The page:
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What are the difference between a GOTO and a GOSUB statements in BASIC programming language?

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GOTO simply jumps to another line, GOSUB keeps track of where it came from (on a stack, presumably), so when the interpreter encounters a RETURN, it goes back to the last place GOSUB was called.

  • Basic is still used. VB.NET is still BASIC. – Preet Sangha Oct 10 '12 at 1:35
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    What? VB.NET is an entirely different language. Sure, it's called Basic, but it's not BASIC – Collin Oct 10 '12 at 1:37
  • @Colin - you're missing the point. VB.NET is still BASIC. Yes it has many OO extensions but it's still in essence BASIC. Sure it's not interpreted but that's an execution strategy not a language concern. – Preet Sangha Oct 10 '12 at 1:41
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    BASIC is driving many high performance business systems in Logistics, banking and many other industries. All MultiValue database driven business systems for example, are written in BASIC. – Glenn Sallis Oct 11 '12 at 15:02
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    @Collin True, very generic indeed. "MultiValue Databases" are indeed products. There are a few on the market worth mentioning such as UniVerse and UniData from Rocket Software, D3 from Tiger Logic and Reality from Northgate Information Solutions. They are both DBMS and "business" engine packed into one with BASIC as the built-in language of choice for the business logic. – Glenn Sallis Oct 11 '12 at 15:19
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The other answers provided give a good explanation on how to use GOTO and GOSUB, but there is an important difference in how they are processed. When a GOTO is executed it starts at the top of the stack and flips through all the lines of code until it finds the line it is supposed to GOTO. Then if you use another GOTO statement to get back, it again goes to the top of the stack and flips through everything until it gets to the next location.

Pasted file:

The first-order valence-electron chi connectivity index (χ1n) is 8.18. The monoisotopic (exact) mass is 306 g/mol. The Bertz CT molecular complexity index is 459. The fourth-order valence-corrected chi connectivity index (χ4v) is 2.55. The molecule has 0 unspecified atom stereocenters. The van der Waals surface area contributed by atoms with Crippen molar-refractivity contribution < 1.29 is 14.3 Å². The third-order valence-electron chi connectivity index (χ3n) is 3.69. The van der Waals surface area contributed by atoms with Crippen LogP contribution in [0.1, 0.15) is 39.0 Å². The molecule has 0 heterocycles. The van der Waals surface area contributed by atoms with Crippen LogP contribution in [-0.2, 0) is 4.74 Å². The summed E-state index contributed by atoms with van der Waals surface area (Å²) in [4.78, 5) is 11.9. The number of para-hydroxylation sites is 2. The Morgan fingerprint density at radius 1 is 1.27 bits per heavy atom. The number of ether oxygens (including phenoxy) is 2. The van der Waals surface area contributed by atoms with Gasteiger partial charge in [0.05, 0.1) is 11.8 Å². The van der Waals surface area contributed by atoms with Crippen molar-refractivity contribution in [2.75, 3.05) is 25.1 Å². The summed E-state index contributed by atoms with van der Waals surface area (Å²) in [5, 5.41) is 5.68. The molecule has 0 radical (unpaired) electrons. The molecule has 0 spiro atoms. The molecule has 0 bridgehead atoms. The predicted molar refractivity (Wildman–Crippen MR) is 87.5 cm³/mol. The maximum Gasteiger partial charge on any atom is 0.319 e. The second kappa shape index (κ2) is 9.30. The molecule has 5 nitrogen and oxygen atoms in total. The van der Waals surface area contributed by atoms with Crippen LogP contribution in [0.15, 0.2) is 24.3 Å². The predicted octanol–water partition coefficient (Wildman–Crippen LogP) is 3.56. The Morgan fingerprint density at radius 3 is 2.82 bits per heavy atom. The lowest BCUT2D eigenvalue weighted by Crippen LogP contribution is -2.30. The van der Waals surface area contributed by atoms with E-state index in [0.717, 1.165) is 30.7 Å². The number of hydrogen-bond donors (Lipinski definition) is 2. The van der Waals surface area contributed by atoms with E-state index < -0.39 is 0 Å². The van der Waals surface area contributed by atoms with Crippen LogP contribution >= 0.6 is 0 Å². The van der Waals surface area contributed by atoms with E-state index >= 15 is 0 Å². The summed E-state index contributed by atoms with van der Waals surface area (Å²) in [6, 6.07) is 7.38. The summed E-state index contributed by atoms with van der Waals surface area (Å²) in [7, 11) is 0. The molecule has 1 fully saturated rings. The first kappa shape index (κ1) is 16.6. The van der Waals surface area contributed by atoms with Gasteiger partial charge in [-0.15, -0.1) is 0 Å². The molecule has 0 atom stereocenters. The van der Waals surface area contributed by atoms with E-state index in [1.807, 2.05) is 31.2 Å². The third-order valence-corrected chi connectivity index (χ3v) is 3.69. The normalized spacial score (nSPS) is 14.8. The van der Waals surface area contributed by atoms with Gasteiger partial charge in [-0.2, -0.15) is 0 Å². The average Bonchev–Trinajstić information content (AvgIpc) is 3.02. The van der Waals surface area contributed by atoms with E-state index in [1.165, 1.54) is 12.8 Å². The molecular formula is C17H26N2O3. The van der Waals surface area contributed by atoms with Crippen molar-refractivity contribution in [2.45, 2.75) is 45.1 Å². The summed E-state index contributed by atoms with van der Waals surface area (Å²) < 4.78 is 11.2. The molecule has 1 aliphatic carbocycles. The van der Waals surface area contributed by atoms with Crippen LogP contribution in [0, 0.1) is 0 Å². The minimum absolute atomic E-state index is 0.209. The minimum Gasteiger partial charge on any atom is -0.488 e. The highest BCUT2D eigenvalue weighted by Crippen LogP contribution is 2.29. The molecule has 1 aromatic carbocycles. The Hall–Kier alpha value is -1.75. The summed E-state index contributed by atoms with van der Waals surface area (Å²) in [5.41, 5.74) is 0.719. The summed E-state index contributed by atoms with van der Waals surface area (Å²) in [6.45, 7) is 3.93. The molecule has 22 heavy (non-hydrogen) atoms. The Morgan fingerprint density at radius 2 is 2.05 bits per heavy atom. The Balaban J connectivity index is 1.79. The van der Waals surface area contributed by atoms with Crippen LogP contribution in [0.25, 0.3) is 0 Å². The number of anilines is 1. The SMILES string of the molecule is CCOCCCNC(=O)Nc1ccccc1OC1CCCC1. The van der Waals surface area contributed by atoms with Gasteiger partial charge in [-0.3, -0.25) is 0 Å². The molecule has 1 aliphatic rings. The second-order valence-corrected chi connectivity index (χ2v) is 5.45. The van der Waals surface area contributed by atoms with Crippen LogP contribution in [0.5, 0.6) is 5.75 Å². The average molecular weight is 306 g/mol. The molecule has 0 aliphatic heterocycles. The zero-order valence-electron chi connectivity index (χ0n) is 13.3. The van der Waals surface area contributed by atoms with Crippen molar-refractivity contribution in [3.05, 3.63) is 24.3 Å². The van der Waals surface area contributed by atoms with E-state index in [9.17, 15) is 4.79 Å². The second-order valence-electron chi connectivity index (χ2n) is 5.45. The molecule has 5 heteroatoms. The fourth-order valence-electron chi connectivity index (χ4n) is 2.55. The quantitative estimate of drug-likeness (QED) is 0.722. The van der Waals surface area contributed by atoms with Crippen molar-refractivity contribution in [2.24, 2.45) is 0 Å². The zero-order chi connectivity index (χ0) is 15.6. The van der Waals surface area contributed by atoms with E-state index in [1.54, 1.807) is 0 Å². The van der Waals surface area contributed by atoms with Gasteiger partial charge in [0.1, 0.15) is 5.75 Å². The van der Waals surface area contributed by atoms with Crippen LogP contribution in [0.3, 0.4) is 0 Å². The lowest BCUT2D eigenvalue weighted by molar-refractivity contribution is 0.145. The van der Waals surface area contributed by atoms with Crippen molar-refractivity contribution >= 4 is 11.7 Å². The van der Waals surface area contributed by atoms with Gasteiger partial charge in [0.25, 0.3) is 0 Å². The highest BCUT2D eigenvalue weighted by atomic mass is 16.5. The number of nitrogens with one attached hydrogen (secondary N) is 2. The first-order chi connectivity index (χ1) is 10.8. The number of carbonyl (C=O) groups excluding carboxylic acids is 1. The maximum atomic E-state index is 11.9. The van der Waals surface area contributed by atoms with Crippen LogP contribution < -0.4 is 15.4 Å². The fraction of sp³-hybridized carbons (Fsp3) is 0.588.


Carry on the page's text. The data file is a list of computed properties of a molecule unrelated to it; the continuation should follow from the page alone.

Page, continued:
GOSUB does almost the same thing as GOTO, but it remembers where it was. When you use the RETURN statement it just jumps back without first going to the top of the stack and flipping through everything again, so it's much faster. If you want your code to run fast you should put your most called subroutines at the top of the stack and use GOSUB/RETURN instead of GOTO.

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When you call GOTO the program will jump to the line in question and carry on executing.

If you use GOSUB, it will do the same, however at some point you can code a RETURN statement and the code will return to the line just after the GOSUB.

So GOTO is go to X while GOSUB is go to X but remember where you are now and so you can return later.

  • Thank you; however, I think we can incorporate another transfer of commands where the intended executable instruction ended back to the next line that follows the GOTO statement, then another transfer of control statement above the the line of the first control transfer to do the same, though more codes than just ordinary GOSUB then single RETURN. eg 10 GOTO 30. 15 Codes. 20 Codes. 25 GOTO 45. 30 Codes. 35 Codes. 40 GOTO 15. 45 END this will work and it will never goes into an unending loop. – Morufu Salawu Oct 10 '12 at 19:48
  • Your answer is correct! I am only trying to put another method that will involve more codes. Thank you for the question answered. I already voted for your answer – Morufu Salawu Oct 10 '12 at 22:13

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